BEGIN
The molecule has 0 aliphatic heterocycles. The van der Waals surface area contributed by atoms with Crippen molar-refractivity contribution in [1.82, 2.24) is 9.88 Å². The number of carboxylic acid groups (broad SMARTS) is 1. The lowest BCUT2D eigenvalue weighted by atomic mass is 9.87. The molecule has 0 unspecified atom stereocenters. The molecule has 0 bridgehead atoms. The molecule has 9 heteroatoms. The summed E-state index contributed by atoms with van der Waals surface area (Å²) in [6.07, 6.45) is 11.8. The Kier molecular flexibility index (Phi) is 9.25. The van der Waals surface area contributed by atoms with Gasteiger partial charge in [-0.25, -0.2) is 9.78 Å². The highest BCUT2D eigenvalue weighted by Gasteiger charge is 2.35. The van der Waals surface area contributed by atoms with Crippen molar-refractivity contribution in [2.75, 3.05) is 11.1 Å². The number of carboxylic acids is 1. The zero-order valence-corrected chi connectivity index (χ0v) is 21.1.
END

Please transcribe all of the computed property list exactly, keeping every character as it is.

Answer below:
The molecule has 0 aliphatic heterocycles. The van der Waals surface area contributed by atoms with Crippen molar-refractivity contribution in [1.82, 2.24) is 9.88 Å². The number of carboxylic acid groups (broad SMARTS) is 1. The lowest BCUT2D eigenvalue weighted by atomic mass is 9.87. The molecule has 0 unspecified atom stereocenters. The molecule has 0 bridgehead atoms. The molecule has 9 heteroatoms. The summed E-state index contributed by atoms with van der Waals surface area (Å²) in [6.07, 6.45) is 11.8. The Kier molecular flexibility index (Phi) is 9.25. The van der Waals surface area contributed by atoms with Gasteiger partial charge in [-0.25, -0.2) is 9.78 Å². The highest BCUT2D eigenvalue weighted by Gasteiger charge is 2.35. The van der Waals surface area contributed by atoms with Crippen molar-refractivity contribution in [2.75, 3.05) is 11.1 Å². The number of carboxylic acids is 1. The zero-order valence-corrected chi connectivity index (χ0v) is 21.1.